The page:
The need for qualification of 3D-printed parts

Point of view | 14 December 2020

By Aditya Gupta and Anas Rais

One of the greatest challenges in the 3D printing world is getting parts qualified. Since less than 1% of companies are invested in 3D printing, the qualification of parts has been a challenge.  

Once a part is 3D printed, it is not always ready to use. Most of the time, parts must be certified for specific use cases. 

Certification of individual 3D printed parts require long, complex, and expensive operations. It would be more realistic to certify the whole manufacturing process, further leading to certification of the parts produced within the process. 

Companies producing everyday goods must certify their manufacturing processes. It is a must to guarantee that the end products produced also have the desired physical properties (toughness, resistance, etc.). 

The more salient the part is, the more important its certification will be. Hence, aerospace, automotive, and medical industries are in alarming need of certified AM processes. 

Indeed, certifying a manufacturing process eliminates the need to physically test and validate every single part but for small scale production certifying the process may become costly and validating each produced part makes more sense. 

Therefore, to become truly industrial and scalable fabrication techniques, AM processes need to be certified. To obtain a certified AM process and guarantee quality across time, it is necessary to combine numerous guidelines. 

How Spare Parts 3D qualify parts

Our widespread network, spread in more than 20 countries, can deliver metal and plastic parts across Europe, Middle-East, Asia and America. 

We apply systematic standard requirements and associated test procedures for 3D printing processes. This way we can hedge risks and ensure the same levels of fidelity that are seen in conventional processes (casting, forging, machining). 

We follow industry codes and standards such as ASME, ASTM, ISO or as per your requirements, whichever is more stringent, to comply with the industry requirements.

We are resilient and adapt to alterations as per the requirement of the client or the necessity of the process. The qualification is heavily based on the number of parts to be produced.

Validating unique and very small series production

Often we deal with companies that may want to test the efficiency of the process with small scale production or have very small inventory needs especially in case of unique parts. In that case, we test each part.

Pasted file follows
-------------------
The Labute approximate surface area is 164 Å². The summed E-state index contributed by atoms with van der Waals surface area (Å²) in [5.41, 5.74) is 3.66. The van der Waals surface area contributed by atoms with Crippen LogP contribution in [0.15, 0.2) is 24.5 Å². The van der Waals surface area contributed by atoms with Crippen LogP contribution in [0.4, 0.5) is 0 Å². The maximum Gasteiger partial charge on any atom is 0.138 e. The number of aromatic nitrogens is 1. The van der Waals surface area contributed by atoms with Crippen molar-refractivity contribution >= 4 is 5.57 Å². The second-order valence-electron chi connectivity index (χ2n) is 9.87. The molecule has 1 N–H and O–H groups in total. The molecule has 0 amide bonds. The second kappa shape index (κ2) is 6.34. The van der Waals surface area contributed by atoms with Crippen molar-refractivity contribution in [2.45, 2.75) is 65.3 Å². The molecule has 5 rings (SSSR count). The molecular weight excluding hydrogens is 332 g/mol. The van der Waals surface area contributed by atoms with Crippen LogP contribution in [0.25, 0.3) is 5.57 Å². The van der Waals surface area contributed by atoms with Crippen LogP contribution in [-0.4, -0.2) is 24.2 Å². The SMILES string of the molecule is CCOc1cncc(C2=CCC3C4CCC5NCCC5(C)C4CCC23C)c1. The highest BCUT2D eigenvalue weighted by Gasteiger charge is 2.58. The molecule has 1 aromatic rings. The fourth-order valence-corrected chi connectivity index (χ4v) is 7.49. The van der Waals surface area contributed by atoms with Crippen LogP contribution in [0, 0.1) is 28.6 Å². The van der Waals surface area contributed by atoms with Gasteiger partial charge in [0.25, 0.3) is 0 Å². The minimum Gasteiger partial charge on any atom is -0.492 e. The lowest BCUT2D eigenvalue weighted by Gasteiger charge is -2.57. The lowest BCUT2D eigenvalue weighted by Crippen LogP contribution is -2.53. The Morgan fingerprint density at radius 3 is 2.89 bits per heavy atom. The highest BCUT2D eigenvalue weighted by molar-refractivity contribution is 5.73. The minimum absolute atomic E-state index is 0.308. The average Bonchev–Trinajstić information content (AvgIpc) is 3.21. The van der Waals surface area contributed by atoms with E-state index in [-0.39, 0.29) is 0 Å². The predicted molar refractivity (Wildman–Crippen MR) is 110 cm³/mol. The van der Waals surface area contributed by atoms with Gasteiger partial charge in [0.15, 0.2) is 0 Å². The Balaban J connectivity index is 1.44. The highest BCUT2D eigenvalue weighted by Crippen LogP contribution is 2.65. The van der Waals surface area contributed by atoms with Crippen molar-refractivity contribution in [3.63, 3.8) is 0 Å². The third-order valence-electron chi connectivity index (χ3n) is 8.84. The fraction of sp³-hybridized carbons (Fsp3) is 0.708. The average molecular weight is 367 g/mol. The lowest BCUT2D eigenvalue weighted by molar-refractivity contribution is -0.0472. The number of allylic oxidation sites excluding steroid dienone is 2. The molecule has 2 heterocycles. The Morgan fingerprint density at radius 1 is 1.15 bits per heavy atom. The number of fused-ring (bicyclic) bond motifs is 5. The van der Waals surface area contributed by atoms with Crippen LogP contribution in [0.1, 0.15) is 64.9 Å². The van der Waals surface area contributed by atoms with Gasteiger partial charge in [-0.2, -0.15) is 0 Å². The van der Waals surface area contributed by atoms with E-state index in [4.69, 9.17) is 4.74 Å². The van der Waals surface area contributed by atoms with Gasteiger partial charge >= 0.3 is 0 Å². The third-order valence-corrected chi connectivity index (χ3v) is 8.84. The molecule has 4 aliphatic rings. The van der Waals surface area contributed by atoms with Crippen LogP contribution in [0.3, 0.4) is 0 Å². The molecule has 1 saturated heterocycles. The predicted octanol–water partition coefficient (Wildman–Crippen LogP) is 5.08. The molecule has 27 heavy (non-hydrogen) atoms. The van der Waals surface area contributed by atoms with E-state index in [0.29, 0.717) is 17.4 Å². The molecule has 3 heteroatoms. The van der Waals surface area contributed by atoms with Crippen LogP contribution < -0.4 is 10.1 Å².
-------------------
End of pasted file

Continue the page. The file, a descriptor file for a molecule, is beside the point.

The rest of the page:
We provide an inspection certificate according to EN 10204:2004 that specify the legal and regulatory requirement that must be provided to those purchasing products as proof of quality and product specification.

We carry out material testing at service temperature to validate the required material properties such as tensile strength, impact, corrosion, etc.

Also, NDT inspection such as CT scan, ultrasonic, dye penetration, hardness tests is done for each part.

In addition to those, we provide ad-hoc tests & inspections to comply with more specific requirements (ISO balancing for rotating equipment, ASME welding inspection, etc.).

Validating small series production

With small series where part number ranges between 20 and 100, we use standards applied across part categories. 

We work on different failure modes that could exist using a particular process and the part type and work on minimizing them. 

For instance, while working for a large transport company, we created a design validation checklist that enlists all the requirements to be met by the product design for the project to be successful under several attributes such as weight, deflection, safety factor, total stress, etc. 

We recreated the design that meets all the design requirements. This way we were not only able to produce parts with high accuracy but also optimised it for better performance.

Validating large scale production

With large scale production categorising different parts into part categories become difficult and time-consuming. Hence, we work by developing a control plan for our suppliers and use a suite of statistical process control (SPC) techniques to assess the repeatability of the processes and identify defect patterns. The proposed approaches aim at extracting the relevant information content from image data, by describing the spatial or Spatio-temporal patterns to determine both when and where a defect has originated. 

This technique helps us find out the root cause and work to minimize the failures. 

While working over 40k parts for a large semiconductor producer client, we came up with Failure Mode and Effects Analysis(FMEA) on the relevant process to identify all its failure modes and their potential root causes to establish a relevant control plan for our suppliers.

One particular issue we faced was related to dimensional accuracy, the process needs to show repeatability over a range of parts. To tackle this issue, we performed SPC and correlation analysis on several batches to identify the root cause of the problem. Upon these studies, adjustments in processing temperatures were done to optimize the parts’ shrinkage tendency during cooling. This resulted in the improvement of the machine’s dimensional repeatability.